1. Indoor visits conditions:
    1. Each resident or alternate decision maker may designate one Family/Support Persons (over the age of 18) or up to two if it is essential to maintaining mental and physical health.
    2. Additional visitors may be given access in specific situations including end-of-life, change in health status or other pressing circumstances (e.g. financial or legal matters, family crisis).
  2. Outdoor visits conditions:
    1. Up to four individuals, including the resident, may participate in outdoor visits, with distancing requirements, if consistent with site policy and public health measures.
  • Position someone at entrances to query the purpose of the visit and ask if the visitors have any symptoms, have recently travelled to areas of active transmission, or have been exposed to people with symptoms as well as proceeding with scanning temperature of the visitors. Note: This must be communicated clearly before visitors arrive at the location, only to potentially be turned away at the door.
  • Provide a questionnaire for those at entrances:
  1. Symptoms that were present during 14 days before.
  2. Do they live with other people and if so ask about symptoms of household members (they may be asymptomatic but the people living with them could be symptomatic).
  3. Ask about travel in the last 14 days to identify the risk level of the locations of travel.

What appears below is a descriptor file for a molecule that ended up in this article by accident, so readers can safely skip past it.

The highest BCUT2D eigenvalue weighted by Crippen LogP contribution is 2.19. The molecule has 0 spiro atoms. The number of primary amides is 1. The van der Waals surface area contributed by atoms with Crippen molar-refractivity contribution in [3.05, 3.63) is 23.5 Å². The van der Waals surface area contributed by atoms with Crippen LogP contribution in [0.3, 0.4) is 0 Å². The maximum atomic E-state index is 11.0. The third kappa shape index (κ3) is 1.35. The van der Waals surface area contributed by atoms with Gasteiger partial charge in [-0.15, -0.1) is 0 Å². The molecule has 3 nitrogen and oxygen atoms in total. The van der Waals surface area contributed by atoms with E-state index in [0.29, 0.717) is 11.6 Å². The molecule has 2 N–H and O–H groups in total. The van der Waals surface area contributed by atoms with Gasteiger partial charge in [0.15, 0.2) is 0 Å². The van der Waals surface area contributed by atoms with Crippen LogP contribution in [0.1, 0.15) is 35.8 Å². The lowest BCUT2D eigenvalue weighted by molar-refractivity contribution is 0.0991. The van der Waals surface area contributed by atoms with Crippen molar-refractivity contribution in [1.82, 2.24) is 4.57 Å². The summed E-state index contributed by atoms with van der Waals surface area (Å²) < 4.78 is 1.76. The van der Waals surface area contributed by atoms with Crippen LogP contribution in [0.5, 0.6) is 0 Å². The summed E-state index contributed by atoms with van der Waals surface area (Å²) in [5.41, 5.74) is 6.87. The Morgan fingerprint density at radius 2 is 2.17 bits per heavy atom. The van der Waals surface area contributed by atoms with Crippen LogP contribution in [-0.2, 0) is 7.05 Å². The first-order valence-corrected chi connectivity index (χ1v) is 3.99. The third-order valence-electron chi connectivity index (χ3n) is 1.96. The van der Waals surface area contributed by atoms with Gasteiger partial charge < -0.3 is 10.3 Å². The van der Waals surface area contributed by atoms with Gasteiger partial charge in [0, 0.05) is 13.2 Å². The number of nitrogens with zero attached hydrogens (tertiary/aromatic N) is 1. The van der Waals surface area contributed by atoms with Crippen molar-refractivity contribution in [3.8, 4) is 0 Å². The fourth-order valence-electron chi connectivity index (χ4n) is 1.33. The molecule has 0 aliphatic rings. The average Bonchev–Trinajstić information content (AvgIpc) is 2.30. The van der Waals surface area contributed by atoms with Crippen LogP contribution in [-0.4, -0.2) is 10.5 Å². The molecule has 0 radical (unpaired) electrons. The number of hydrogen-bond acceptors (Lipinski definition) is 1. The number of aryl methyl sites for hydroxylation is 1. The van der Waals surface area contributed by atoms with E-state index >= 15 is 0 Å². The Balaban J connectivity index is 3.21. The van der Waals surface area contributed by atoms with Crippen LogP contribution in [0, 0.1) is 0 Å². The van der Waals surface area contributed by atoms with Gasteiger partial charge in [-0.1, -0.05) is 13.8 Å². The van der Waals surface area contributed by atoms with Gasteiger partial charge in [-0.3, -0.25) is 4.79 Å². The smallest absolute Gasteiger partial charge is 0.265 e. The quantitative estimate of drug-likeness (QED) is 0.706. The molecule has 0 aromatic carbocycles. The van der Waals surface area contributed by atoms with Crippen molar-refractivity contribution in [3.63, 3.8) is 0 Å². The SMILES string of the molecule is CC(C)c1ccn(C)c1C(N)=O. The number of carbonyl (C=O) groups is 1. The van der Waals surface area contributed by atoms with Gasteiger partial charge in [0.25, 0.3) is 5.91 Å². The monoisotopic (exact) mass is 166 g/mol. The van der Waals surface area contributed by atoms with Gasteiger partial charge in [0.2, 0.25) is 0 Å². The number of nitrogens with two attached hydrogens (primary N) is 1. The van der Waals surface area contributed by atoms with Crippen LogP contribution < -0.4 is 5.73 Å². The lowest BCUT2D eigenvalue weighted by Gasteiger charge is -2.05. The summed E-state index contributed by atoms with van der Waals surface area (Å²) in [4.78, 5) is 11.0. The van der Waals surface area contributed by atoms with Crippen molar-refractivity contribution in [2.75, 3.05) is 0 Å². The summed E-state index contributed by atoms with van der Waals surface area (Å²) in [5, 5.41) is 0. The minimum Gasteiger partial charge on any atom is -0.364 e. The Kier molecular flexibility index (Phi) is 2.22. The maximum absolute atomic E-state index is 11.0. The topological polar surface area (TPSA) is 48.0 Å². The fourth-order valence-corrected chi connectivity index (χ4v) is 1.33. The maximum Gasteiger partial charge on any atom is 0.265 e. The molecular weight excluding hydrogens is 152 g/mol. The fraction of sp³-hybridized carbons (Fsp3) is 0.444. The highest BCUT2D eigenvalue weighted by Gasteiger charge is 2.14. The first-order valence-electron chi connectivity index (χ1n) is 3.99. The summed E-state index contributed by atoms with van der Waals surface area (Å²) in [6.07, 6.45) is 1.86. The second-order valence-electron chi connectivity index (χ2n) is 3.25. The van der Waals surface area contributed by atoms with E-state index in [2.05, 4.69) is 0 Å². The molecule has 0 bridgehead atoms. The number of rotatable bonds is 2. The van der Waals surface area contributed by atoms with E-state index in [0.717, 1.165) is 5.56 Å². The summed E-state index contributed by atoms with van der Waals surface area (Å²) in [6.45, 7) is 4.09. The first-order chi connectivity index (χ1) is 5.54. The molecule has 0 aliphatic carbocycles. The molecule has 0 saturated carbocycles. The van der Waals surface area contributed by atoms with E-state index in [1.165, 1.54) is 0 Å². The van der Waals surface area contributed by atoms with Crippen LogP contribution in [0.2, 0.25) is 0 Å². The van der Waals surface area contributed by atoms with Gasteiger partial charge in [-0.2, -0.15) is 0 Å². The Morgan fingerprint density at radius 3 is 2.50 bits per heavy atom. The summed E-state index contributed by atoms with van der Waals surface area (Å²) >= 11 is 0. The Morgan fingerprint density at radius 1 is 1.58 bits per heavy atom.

4. Do they work with infected or high-risk people in their jobs (doctors, nurses, ...).
  5. Ask them to notify if they experience symptoms within 14 days after the visit.
  • Keep a log of all visitors with contact information and in times of higher risk call them after the visit to determine if they subsequently have symptoms.
  • Require wearing masks or face covering for each entering visitor. N95 masks are advised when possible for the visitors or if the facility can provide them.
  • Visiting should be spaced at intervals to avoid crowding. Online appointments are suggested to simplify the process and reduce the risks of overcrowding the entrance pre-screening.
  • Best practices guidelines should be posted in an easily readable format and relevant languages in public spaces for employees, residents and visitors to see.